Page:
"An American yacht has come into the port. They don't speak any Japanese. Come help."
Ah, the first call of spring! As the resident foreigner on our island, I was appointed ambassador 14 years ago to represent the citizens of Yachtland, a kingdom ruled by King Neptune. Situated mainly in the Atlantic and Pacific oceans, but with a border so liquid it encompasses most of the world's large bodies of water, Yachtland is proud to be the only country with a current.
Although Yachtland doesn't have a huge population, it is known worldwide for its natural features: the Gulf Stream, the doldrums, and the Marianna Trench, to name just a few. Visitors flock to Yachtland to go fishing, boating, swimming and snorkeling. They dive the Great Barrier Reef and numerous shipwrecks. Some come in search of more elusive places too, such as the Lost City of Atlantis.
Yachtland has abundant wildlife: the albatross, sea gulls and pelicans. In our waters are whales, sharks, dolphins and even the giant squid.
Yachtland has dangerous areas such as the Bermuda Triangle and Cape Horn. The Titanic and the Yamato have met their fates there. We have homegrown terrorism in the form of hurricanes and typhoons. No place is perfect.
As Yachtland ambassador on Shiraishi Island in the Seto Inland Sea, my job is to welcome foreign guests and direct them to the guest berth. I live in the Yachtland embassy, situated on the port. Some people think this ambassadorship is about as exciting as being stationed in Antarctica. But I have found that this lifestyle suits me just fine. Things happen here that would never happen on mainland Japan.
Like when I answered the call about the two Americans who had just sailed in on a 34-foot yacht. When I arrived on my bicycle to relieve the man who called me, to my surprise there was another Japanese man there who had also come on a yacht. His 36-foot Beneteau was tied up on the opposite side of the dock. He introduced me to the two Americans, but as he didn't speak English and they didn't speak Japanese, he couldn't tell me very much about them. "Ask them where they have come from," he said, anxiously.
After a short conversation with the Americans I found out they were a father and his 23-year-old son who had just sailed over from New Zealand. The son left the United States five years ago to sail around Yachtland and his father joins him on parts of the trip when he has time. "I think it's wonderful that a father and son can enjoy such a trip together," said the Japanese man. "Please translate that."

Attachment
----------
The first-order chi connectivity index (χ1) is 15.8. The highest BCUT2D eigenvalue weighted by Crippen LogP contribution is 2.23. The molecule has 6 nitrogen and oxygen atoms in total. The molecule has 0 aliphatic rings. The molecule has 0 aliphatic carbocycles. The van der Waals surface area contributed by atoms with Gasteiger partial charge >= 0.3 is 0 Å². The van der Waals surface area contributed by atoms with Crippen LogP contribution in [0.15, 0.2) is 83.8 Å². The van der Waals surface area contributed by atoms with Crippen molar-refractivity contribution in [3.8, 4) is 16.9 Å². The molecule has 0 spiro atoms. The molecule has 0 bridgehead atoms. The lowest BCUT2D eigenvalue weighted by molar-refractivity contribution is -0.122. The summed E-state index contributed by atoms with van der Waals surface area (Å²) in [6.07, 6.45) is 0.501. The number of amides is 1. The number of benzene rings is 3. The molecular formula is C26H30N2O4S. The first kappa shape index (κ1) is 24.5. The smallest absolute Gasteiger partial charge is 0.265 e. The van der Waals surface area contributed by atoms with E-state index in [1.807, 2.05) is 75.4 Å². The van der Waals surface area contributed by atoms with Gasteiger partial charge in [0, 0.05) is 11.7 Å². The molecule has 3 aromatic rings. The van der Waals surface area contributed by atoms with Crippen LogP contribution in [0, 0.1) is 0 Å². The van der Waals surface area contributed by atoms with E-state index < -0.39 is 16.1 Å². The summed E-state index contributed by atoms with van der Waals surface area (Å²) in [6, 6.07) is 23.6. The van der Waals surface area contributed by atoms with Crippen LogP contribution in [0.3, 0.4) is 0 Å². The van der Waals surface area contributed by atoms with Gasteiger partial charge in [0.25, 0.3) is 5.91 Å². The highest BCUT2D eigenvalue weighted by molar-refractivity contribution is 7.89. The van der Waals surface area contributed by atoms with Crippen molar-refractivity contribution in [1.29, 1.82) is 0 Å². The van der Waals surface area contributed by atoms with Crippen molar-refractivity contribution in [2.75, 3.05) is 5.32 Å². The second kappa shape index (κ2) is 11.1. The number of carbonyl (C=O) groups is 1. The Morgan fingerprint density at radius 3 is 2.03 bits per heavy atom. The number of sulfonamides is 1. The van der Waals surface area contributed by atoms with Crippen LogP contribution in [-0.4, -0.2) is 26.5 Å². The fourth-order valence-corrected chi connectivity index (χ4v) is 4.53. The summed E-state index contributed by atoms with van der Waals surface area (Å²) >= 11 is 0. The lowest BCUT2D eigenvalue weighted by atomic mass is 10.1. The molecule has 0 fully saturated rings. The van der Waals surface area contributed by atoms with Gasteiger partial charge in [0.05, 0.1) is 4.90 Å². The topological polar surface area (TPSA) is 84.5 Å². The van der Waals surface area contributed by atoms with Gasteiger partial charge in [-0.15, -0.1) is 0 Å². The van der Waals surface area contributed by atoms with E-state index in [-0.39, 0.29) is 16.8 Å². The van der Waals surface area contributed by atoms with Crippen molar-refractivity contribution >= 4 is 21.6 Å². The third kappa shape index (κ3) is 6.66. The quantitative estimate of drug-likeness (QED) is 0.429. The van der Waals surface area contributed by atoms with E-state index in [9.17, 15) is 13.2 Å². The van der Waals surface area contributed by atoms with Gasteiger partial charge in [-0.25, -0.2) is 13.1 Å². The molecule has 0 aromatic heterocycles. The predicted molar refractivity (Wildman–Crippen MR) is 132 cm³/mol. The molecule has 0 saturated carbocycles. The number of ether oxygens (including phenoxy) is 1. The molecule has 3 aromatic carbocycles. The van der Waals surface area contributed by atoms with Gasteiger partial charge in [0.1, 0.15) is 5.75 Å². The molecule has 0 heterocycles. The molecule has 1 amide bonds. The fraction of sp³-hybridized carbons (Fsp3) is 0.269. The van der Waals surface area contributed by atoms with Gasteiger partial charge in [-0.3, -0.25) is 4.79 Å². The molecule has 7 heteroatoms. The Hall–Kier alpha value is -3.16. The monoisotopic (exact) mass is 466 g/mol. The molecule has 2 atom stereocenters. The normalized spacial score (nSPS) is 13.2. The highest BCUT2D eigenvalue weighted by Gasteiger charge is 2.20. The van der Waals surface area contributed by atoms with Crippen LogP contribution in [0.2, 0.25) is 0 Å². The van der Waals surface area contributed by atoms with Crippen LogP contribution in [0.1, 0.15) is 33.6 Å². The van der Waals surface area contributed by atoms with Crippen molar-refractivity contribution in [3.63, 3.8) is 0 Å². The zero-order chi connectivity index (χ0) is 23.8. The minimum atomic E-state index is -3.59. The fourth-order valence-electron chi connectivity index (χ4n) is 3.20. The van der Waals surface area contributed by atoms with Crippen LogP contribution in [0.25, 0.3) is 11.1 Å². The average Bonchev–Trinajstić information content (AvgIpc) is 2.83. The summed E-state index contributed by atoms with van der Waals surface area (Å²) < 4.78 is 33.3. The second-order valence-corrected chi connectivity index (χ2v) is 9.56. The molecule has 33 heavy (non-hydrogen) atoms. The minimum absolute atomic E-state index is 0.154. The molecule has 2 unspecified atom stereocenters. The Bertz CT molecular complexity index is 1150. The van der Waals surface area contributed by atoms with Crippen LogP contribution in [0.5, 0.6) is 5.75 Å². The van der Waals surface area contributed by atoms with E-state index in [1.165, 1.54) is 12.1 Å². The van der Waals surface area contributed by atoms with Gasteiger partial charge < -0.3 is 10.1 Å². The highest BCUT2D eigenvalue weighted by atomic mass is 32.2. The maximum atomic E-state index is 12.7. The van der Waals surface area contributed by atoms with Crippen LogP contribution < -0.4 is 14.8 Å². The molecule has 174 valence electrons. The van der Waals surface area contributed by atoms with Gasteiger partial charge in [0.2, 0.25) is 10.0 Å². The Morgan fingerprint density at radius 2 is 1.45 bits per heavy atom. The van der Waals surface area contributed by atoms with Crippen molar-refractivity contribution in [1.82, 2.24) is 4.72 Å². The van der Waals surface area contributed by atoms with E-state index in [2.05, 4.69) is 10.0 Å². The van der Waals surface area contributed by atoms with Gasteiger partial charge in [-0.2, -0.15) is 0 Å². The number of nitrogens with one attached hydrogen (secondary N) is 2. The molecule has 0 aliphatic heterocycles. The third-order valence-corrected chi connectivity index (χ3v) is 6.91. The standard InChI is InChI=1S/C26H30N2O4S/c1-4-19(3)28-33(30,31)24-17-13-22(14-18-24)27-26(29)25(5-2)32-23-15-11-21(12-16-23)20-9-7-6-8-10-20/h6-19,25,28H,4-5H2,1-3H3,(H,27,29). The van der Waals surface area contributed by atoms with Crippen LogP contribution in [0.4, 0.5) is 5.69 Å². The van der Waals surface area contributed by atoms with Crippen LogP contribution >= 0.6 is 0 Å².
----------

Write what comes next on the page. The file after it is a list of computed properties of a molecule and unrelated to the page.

Suddenly the man turned around and jumped onto his boat. After a few seconds rummaging around his cabin, he surfaced with something in his hand. He tied a white piece of cloth around his head to make a hachimaki and came back over to where we were standing. On the dock, he showed us a simple shaft of bamboo with holes in it. "Shakuhachi!" he exclaimed and started playing it.
The Americans looked at me, but I just smiled. It was the first time I had ever seen someone play a shakuhachi.
The Japanese man, who had straight black hair that hung down to his shoulders, was soon in his own world, jumping from one foot to the other, in a way that told me he must be part leprechaun. The dock was his stage while the mountains and sea formed the quintessential backdrop. His primitive dance matched perfectly the simple sounds of his wind instrument. "This is a song of the sea," he stopped for a moment to explain, and then continued playing.
It was one of those special moments when people stop whatever they are doing, or thinking, to watch a spectacle unlike they have ever seen before. This little man had succeeded in putting his audience of three into a trance, though the man could have been playing to dozens. When he was finished with the song of the sea, we all clapped enthusiastically.
He insisted the American men attempt his instrument, but neither could make the piece of bamboo make a single sound. "Oh, your heart is not good," laughed the man. "You must have a good heart to make a shakuhachi sing."
"Now, a song of the mountains!" he said and turned around to face the mountains. He played to the mountains a very different kind of tune with harsher blows and short sputters, reminiscent of Shinto festival music.
When he finished, he handed the instrument to the son, who tried and tried again, but not a sound came forth.
In the meantime, the father jumped onto his boat. After a few seconds rummaging around his cabin, he surfaced with some cans of beer. The chatter continued, translations each way, and soon everyone was filling each other's cup with beer.
Not long after that, the son finally started to make the shakuhachi sing.
Feeling my mission had been accomplished, I headed back to the embassy to wait for the next call.